Interview with Leaders of the Marxist-Leninist Party of Quebec

On Democracy and the Constitution

– Alliance for a Quebec Citizens' Assembly –

The following interview with Christine Dandenault, Leader of the Marxist-Leninist Party of Quebec (PMLQ), and Geneviève Royer, director, were conducted by the Alliance for a Quebec Citizens' Assembly (ACCQ).

Alliance for a Quebec Citizens' Assembly: What is your definition of democracy?

Answer: First of all, I'd like to thank the ACCQ for this initiative of doing interviews on democracy and the constitution, and for the work you're doing. Creating the space for discussion, gathering points of view and bringing this discussion into the public arena is very valuable.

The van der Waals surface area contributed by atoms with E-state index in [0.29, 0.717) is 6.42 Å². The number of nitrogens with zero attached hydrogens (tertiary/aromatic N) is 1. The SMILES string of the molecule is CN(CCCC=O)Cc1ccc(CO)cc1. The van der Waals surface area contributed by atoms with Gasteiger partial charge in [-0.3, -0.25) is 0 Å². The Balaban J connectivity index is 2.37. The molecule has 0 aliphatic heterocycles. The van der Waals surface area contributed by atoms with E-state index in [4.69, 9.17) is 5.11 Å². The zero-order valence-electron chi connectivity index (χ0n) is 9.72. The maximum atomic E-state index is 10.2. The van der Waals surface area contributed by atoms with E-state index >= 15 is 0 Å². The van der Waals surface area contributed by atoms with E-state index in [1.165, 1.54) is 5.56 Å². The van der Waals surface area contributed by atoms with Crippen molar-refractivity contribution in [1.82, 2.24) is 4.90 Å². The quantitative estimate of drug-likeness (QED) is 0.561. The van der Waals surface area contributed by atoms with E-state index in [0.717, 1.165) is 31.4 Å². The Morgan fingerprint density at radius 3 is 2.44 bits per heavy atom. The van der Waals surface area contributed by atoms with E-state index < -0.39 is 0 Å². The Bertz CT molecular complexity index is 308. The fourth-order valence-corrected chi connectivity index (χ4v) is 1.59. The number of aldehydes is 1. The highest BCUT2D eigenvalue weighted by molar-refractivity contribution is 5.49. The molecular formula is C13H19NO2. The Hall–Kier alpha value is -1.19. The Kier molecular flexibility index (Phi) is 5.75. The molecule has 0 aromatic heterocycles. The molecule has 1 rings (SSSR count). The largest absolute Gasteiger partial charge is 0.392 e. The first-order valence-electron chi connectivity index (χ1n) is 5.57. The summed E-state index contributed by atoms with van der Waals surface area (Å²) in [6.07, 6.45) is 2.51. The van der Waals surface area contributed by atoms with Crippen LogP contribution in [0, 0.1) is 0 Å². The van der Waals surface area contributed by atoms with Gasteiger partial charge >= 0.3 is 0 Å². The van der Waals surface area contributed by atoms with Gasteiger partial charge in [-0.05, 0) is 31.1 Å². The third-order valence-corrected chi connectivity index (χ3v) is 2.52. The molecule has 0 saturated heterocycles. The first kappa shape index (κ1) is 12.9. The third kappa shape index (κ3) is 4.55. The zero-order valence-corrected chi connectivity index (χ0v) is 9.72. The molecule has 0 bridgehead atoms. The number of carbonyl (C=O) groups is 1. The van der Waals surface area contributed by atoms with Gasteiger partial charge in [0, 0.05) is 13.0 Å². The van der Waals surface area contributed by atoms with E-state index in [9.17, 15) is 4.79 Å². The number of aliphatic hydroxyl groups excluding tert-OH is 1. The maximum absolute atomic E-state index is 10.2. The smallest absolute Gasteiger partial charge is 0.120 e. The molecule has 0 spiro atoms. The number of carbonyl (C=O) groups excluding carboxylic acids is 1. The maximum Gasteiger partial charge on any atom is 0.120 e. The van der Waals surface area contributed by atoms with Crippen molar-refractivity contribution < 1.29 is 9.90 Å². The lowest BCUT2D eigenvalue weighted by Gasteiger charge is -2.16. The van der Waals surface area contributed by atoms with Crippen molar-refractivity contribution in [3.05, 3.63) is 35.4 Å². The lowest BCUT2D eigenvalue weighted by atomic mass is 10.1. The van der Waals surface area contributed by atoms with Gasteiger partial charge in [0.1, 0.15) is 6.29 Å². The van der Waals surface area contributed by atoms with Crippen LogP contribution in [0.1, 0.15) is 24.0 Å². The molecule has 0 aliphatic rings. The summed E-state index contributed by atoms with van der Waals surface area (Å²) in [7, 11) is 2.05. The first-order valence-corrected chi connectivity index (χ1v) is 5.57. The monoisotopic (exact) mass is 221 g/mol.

For our party, establishing a modern democracy means abolishing the monarchy. A modern democracy is one that vests the people themselves, and not the representatives of the rich, with the sovereign power to govern and decide on all matters that concern them, including the direction of the economy.

Democracy today is in crisis, and the constitution is totally outdated. This was clearly exposed with the death of Queen Elizabeth II, and even more so with the coronation of Charles III. No one could turn a blind eye to the fact that Canada is a constitutional monarchy, that Trudeau applauded the new monarch, his sovereign, and that it's not just a symbol!

It is "the people" who must define "the people", not the state, established by the British Empire of old, perpetuated by those who benefit from the structures of power and privilege it established.